When you and the opposing party have children together, it is very likely that you will be back in court several times to modify your current custody, visitation, and/or child support order. But when do you know when it is time to modify custody?
In Albama, there are two types of custody: legal custody and physical custody. A parent who has legal custody has the right to make major decisions affecting a child such as health care, education, and religion. Most orders that I see designate that the parents have “joint legal custody” which means that each parent has the equal right to make these major decisions in their child’s life. However, most people are concerned with physical custody or which parent physically has the child and for what length of time. In order to modify physical custody, there has to be an initial material change in circumstances. In essence, this means that something has occurred that would make the current custody arrangement change.
Modifying a Custody Order When One Parent Has Primary Physical Custody
When one parent is designated the primary physical custodial parent, The McLendon standard is applied. Ex parte McLendon holds that in order to modify custody, “[t]he positive good brought about by the modification must more than offset the inherently disruptive effect caused by uprooting the child. The parent seeking the custody modification must show not only that he or she is fit, but also that the change in custody materially promotes the child’s best interest and welfare.”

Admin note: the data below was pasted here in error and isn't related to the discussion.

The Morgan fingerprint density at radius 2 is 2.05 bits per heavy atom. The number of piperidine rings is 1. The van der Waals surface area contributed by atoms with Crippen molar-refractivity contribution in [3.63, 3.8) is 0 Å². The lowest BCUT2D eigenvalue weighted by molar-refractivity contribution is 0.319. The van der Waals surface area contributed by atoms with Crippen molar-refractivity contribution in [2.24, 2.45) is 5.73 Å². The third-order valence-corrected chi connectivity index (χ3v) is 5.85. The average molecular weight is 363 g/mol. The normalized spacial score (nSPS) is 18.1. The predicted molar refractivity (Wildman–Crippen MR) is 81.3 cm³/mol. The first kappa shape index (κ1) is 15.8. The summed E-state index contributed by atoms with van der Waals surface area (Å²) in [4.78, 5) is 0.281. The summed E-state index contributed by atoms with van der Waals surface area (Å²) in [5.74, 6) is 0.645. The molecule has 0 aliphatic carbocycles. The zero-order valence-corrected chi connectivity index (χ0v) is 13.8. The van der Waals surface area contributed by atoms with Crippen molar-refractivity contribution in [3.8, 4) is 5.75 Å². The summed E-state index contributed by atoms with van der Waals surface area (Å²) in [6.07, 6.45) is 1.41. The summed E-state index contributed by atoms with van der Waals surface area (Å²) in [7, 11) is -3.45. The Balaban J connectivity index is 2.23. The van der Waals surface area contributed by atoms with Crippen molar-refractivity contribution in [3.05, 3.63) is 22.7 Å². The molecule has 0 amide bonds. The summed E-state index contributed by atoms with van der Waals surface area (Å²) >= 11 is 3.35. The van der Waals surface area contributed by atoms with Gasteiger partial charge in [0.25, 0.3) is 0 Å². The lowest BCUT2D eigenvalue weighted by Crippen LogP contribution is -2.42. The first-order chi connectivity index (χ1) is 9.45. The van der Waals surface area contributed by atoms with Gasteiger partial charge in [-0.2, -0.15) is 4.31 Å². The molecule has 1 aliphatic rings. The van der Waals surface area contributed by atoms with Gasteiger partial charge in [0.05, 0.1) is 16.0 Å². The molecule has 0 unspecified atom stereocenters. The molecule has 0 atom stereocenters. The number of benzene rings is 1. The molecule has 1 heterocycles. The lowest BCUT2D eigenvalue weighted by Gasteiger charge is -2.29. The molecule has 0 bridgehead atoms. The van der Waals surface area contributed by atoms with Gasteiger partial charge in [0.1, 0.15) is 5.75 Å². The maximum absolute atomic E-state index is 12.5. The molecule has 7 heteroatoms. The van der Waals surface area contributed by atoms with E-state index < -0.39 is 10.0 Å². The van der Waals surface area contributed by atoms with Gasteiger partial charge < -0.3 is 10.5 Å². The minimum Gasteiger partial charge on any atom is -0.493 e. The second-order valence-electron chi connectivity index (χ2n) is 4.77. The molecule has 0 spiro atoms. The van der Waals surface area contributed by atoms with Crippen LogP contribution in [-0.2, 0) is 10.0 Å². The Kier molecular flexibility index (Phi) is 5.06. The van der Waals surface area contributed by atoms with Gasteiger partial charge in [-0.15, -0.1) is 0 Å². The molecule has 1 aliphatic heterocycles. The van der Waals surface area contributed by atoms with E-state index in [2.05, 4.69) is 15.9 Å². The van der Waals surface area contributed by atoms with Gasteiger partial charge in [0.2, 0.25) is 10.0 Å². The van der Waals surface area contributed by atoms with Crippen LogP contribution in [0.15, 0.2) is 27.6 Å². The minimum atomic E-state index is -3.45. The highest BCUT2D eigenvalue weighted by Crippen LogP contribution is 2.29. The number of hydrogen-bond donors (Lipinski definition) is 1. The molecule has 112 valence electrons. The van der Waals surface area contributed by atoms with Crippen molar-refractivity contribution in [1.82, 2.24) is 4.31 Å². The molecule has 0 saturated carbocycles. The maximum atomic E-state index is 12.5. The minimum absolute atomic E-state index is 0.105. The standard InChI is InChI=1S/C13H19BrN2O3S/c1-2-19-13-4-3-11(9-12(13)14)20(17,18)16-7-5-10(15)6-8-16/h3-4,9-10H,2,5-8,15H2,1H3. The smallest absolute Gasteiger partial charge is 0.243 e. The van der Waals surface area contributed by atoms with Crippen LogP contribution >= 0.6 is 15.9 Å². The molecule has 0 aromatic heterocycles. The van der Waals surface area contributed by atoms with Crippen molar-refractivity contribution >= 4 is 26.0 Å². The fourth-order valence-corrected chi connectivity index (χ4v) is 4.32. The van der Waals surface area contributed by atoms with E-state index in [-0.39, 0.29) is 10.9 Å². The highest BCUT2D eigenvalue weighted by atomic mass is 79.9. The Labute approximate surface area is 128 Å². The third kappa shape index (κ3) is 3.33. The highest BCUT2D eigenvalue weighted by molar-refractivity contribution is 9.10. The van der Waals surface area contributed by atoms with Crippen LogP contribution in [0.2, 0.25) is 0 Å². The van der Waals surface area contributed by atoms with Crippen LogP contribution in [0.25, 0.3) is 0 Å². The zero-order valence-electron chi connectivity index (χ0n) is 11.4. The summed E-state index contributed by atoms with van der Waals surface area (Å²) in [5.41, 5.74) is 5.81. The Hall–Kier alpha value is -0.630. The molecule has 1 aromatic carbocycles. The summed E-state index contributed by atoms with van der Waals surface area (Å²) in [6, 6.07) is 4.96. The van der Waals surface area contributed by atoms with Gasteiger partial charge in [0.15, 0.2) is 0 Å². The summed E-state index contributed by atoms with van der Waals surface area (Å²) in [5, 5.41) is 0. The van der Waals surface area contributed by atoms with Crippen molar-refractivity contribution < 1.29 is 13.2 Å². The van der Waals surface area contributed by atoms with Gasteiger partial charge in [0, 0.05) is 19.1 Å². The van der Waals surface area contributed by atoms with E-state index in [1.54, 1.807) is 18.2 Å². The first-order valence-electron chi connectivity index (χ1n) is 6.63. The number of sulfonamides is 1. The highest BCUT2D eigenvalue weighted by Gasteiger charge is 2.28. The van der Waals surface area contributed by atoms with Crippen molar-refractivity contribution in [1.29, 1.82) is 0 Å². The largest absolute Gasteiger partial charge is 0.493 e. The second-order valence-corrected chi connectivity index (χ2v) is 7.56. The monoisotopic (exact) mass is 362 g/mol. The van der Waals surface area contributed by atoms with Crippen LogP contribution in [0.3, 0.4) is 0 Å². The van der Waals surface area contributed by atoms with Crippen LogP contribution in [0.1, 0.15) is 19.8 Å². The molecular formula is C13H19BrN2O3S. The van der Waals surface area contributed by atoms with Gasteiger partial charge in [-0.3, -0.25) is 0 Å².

In order to modify custody from a designated custodial parent to the non-custodial parent, this very heavy burden must be met. There is no bright line rule as to what will warrant a custody modification under McLendon. However, the court will look at the totality of the circumstances on a case by case basis. In my experience, evidence is your strongest argument.
In order to modify a visitation order in place, the petitioner must merely show the court that the current order in place is unworkable. Maybe you have started a new job that interferes with your weekend visitation or maybe your current visitation order does not address holidays. If this is the case, then a visitation modification may be best for you. Recently, it has been the judicial trend to give more visitation to the non-custodial parent than the average “every-other weekend” model. This, of course, is all dependent on your judge. It is best to hire an attorney that is familiar with your judge and his or her preference in visitation.
Because custody and visitation modification is complex, it is best to seek the advice of an attorney to help you through the process. An experienced family law attorney will help you through the process and will assist in ensuring that you have the best chance at a positive outcome.